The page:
* CDFI Justification by SBA to Congress

Unlike other CDFI Fund programs, the CDFI Bond Guarantee Program (BGP) — enacted through the Small Business Jobs Act of 2010 — does not offer grants, but is instead a zero-subsidy federal credit program, designed to function at no cost to taxpayers. Under the BGP, the secretary of the Treasury provides a 100% guarantee of long-term bonds issued to CDFIs, with a maximum maturity of 30 years. The BGP does not require discretionary budget authority for its credit subsidy, but the annual loan guarantee limitations are appropriated. Through September 30, 2016, Treasury had issued $1.1 billion in bond guarantee commitments to 17 CDFIs that have supported investments in low-income and underserved communities, including for the development of multi-family rental properties, charter schools, and healthcare facilities. The budget proposes to extend and reform the BGP through 2018 with an annual commitment limitation of $500 million and a minimum individual bond size of $50 million, while maintaining strong protections against credit risk.

* SBDCs justification by SBA to Congress

The FY 2018 request strengthens SBA outreach center programs by reducing duplicative services, coordinating best practices, and investing in communities that will benefit from SBA’s business center support. As a result, the SBA is confident that it will be better positioned to strengthen local partnerships and more efficiently serve program participants while achieving savings over the FY 2017 Enacted levels.

FY18 Legislative Proposals PROPOSAL

SBDC and WBC Data Collection

Currently, Small Business Development Centers (SBDCs) and Women’s Business Centers (WBCs) collect data on each individual and small business to whom they provide counseling and training services. Except for the limited purposes identified in the Small Business Act, SBDCs and WBCs may not disclose to SBA certain information (e.g., name, address, telephone number) that they collect. However, the SBA needs access to this type of information to be able to contact the individuals or small businesses to determine their level of success after receiving counseling and training assistance. Disclosure of the information to SBA would greatly enhance the agency’s efforts to conduct rigorous program evaluations, including the impact of the counseling and training on those who received such assistance, identify best practices, and improve efficiency of the SBDC and WBC programs. As a result, SBA is proposing to add program evaluations and similar program assessments to the list of allowable purposes for which the data may be disclosed to SBA.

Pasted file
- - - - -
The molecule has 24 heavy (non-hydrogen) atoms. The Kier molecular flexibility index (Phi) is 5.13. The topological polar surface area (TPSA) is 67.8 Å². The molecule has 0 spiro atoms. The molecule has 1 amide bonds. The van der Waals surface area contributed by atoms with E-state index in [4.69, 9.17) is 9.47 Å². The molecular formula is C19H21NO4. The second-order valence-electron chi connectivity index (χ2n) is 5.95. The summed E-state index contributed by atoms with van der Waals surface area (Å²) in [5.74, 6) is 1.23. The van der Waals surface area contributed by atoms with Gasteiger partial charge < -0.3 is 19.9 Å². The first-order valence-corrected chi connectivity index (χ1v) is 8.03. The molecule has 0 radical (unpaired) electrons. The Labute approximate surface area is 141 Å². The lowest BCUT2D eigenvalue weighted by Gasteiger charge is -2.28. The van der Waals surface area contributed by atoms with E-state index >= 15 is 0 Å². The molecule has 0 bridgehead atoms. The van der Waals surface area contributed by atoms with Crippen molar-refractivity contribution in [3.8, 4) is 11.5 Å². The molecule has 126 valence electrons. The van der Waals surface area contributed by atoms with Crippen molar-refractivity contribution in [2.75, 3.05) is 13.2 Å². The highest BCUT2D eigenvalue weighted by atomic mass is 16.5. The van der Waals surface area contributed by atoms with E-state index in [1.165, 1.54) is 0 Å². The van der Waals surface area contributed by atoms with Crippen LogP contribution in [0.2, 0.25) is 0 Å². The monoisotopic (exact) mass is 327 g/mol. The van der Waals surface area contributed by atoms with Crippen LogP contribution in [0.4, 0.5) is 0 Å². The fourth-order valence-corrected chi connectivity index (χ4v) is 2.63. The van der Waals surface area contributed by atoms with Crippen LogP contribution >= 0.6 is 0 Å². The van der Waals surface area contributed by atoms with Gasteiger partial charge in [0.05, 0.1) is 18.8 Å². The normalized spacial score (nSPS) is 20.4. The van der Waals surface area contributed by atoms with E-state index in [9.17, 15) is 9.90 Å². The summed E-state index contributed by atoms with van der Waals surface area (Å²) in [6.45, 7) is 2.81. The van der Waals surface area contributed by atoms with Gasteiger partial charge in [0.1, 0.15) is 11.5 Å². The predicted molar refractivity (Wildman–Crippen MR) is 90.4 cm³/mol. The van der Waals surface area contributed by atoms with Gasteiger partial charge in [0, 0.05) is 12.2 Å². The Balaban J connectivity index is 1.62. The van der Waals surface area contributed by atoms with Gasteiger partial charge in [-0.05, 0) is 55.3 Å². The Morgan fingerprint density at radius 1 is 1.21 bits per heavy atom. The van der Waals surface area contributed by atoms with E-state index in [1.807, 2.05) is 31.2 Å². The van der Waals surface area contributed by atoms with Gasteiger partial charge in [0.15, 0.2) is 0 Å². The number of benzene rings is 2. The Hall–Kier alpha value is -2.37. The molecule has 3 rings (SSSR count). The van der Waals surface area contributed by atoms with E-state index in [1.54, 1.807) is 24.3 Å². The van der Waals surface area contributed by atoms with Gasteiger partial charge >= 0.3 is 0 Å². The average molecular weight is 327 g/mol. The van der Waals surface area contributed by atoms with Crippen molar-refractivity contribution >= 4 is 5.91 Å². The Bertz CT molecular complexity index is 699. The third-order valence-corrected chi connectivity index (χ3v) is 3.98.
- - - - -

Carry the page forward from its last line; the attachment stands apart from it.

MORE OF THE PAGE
Writing YOUR Success Story

By Linda McMahon, SBA Administrator

Once upon a time….

It’s the classic opening to our favorite fairy tales. As children we dream of magic potions and knights in shining armor that will provide our happily ever after. How were we to know thalinda-mcmahon-high.jpgt our own hard work, skill and determination could be far more effective?

Once upon a time, my husband and I started our business sharing a desk. As he developed our product and expanded our markets, I managed the books. When the work became too much for the two of us to handle ourselves, we hired our first employee. As our business grew, we hired another. Then another. Over decades of hard work growing our business, that company we created now has grown to a publicly traded enterprise with more than 800 employees and consumers in 180 countries worldwide.

As an entrepreneur, I have truly lived the American Dream: the classic tale of taking a risk on an idea, working hard and creating something from nothing. Don’t get me wrong – we had plenty of stumbles and challenges that provided the plot twists along the way. But it’s a story I am always proud to tell.

And as head of the U.S. Small Business Administration, my goal now is to help more people have the opportunity to live the American Dream.

Yet many aspiring entrepreneurs have no idea how to get their stories started or write their next chapters.

The SBA is here to help, with resources both online and in communities from coast to coast.

During National Small Business Week, as we celebrate the 28 million small businesses that drive our nation’s economy, we also showcase the resources and services the SBA provides to entrepreneurs at every stage, whether they are starting up, expanding or getting through a tough time.